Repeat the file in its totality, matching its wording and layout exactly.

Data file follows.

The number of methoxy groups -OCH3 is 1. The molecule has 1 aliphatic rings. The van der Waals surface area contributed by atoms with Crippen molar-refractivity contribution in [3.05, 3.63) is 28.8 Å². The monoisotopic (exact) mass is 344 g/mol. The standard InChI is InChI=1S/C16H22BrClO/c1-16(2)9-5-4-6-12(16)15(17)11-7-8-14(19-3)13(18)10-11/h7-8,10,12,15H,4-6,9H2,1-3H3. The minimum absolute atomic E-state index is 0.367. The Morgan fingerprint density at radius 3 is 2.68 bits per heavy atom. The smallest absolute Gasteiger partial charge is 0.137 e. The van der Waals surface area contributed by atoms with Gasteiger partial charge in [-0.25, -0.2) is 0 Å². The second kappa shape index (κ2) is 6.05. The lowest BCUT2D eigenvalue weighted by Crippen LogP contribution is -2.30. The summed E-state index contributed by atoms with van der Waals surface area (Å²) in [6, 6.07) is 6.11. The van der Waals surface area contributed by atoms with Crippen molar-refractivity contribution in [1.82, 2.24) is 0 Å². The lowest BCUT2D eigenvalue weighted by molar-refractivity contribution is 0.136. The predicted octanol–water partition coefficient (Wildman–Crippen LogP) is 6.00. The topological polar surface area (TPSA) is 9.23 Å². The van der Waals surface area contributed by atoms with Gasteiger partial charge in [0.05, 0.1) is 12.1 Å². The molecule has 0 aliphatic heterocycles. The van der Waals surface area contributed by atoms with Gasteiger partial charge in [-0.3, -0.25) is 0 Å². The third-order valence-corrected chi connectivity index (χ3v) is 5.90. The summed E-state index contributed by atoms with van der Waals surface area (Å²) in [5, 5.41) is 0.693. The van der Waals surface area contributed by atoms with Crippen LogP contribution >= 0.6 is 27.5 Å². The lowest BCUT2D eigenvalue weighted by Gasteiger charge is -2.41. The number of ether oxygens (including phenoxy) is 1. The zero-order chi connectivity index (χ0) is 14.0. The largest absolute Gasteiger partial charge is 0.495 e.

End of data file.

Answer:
The number of methoxy groups -OCH3 is 1. The molecule has 1 aliphatic rings. The van der Waals surface area contributed by atoms with Crippen molar-refractivity contribution in [3.05, 3.63) is 28.8 Å². The monoisotopic (exact) mass is 344 g/mol. The standard InChI is InChI=1S/C16H22BrClO/c1-16(2)9-5-4-6-12(16)15(17)11-7-8-14(19-3)13(18)10-11/h7-8,10,12,15H,4-6,9H2,1-3H3. The minimum absolute atomic E-state index is 0.367. The Morgan fingerprint density at radius 3 is 2.68 bits per heavy atom. The smallest absolute Gasteiger partial charge is 0.137 e. The van der Waals surface area contributed by atoms with Gasteiger partial charge in [-0.25, -0.2) is 0 Å². The second kappa shape index (κ2) is 6.05. The lowest BCUT2D eigenvalue weighted by Crippen LogP contribution is -2.30. The summed E-state index contributed by atoms with van der Waals surface area (Å²) in [6, 6.07) is 6.11. The van der Waals surface area contributed by atoms with Crippen molar-refractivity contribution in [1.82, 2.24) is 0 Å². The lowest BCUT2D eigenvalue weighted by molar-refractivity contribution is 0.136. The predicted octanol–water partition coefficient (Wildman–Crippen LogP) is 6.00. The topological polar surface area (TPSA) is 9.23 Å². The van der Waals surface area contributed by atoms with Gasteiger partial charge in [0.05, 0.1) is 12.1 Å². The molecule has 0 aliphatic heterocycles. The van der Waals surface area contributed by atoms with Gasteiger partial charge in [-0.3, -0.25) is 0 Å². The third-order valence-corrected chi connectivity index (χ3v) is 5.90. The summed E-state index contributed by atoms with van der Waals surface area (Å²) in [5, 5.41) is 0.693. The van der Waals surface area contributed by atoms with Crippen LogP contribution >= 0.6 is 27.5 Å². The lowest BCUT2D eigenvalue weighted by Gasteiger charge is -2.41. The number of ether oxygens (including phenoxy) is 1. The zero-order chi connectivity index (χ0) is 14.0. The largest absolute Gasteiger partial charge is 0.495 e.